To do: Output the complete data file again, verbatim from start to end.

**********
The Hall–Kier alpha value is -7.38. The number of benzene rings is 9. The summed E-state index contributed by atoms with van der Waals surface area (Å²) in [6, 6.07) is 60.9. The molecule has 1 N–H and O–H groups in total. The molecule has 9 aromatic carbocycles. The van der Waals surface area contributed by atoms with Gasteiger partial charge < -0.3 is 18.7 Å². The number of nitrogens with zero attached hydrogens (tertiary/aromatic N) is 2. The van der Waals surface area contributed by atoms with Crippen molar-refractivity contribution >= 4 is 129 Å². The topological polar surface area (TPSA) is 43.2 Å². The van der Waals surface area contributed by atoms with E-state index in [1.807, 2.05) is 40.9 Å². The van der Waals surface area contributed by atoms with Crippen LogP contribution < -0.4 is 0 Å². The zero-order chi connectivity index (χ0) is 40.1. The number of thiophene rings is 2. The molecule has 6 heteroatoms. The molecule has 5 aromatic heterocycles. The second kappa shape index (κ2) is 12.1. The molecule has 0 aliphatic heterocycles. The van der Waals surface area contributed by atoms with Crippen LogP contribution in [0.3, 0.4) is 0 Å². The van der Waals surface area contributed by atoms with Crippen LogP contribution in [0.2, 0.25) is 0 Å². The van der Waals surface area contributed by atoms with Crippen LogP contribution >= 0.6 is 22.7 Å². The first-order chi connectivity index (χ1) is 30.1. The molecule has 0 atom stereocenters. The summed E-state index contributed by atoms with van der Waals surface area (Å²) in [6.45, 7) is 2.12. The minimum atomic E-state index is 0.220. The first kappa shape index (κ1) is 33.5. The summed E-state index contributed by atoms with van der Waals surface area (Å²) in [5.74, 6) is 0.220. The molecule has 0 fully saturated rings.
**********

The Hall–Kier alpha value is -7.38. The number of benzene rings is 9. The summed E-state index contributed by atoms with van der Waals surface area (Å²) in [6, 6.07) is 60.9. The molecule has 1 N–H and O–H groups in total. The molecule has 9 aromatic carbocycles. The van der Waals surface area contributed by atoms with Gasteiger partial charge < -0.3 is 18.7 Å². The number of nitrogens with zero attached hydrogens (tertiary/aromatic N) is 2. The van der Waals surface area contributed by atoms with Crippen molar-refractivity contribution >= 4 is 129 Å². The topological polar surface area (TPSA) is 43.2 Å². The van der Waals surface area contributed by atoms with E-state index in [1.807, 2.05) is 40.9 Å². The van der Waals surface area contributed by atoms with Crippen LogP contribution < -0.4 is 0 Å². The zero-order chi connectivity index (χ0) is 40.1. The number of thiophene rings is 2. The molecule has 6 heteroatoms. The molecule has 5 aromatic heterocycles. The second kappa shape index (κ2) is 12.1. The molecule has 0 aliphatic heterocycles. The van der Waals surface area contributed by atoms with Crippen LogP contribution in [0.3, 0.4) is 0 Å². The van der Waals surface area contributed by atoms with Crippen LogP contribution in [0.2, 0.25) is 0 Å². The van der Waals surface area contributed by atoms with Crippen LogP contribution >= 0.6 is 22.7 Å². The first-order chi connectivity index (χ1) is 30.1. The molecule has 0 atom stereocenters. The summed E-state index contributed by atoms with van der Waals surface area (Å²) in [6.45, 7) is 2.12. The minimum atomic E-state index is 0.220. The first kappa shape index (κ1) is 33.5. The summed E-state index contributed by atoms with van der Waals surface area (Å²) in [5.74, 6) is 0.220. The molecule has 0 fully saturated rings.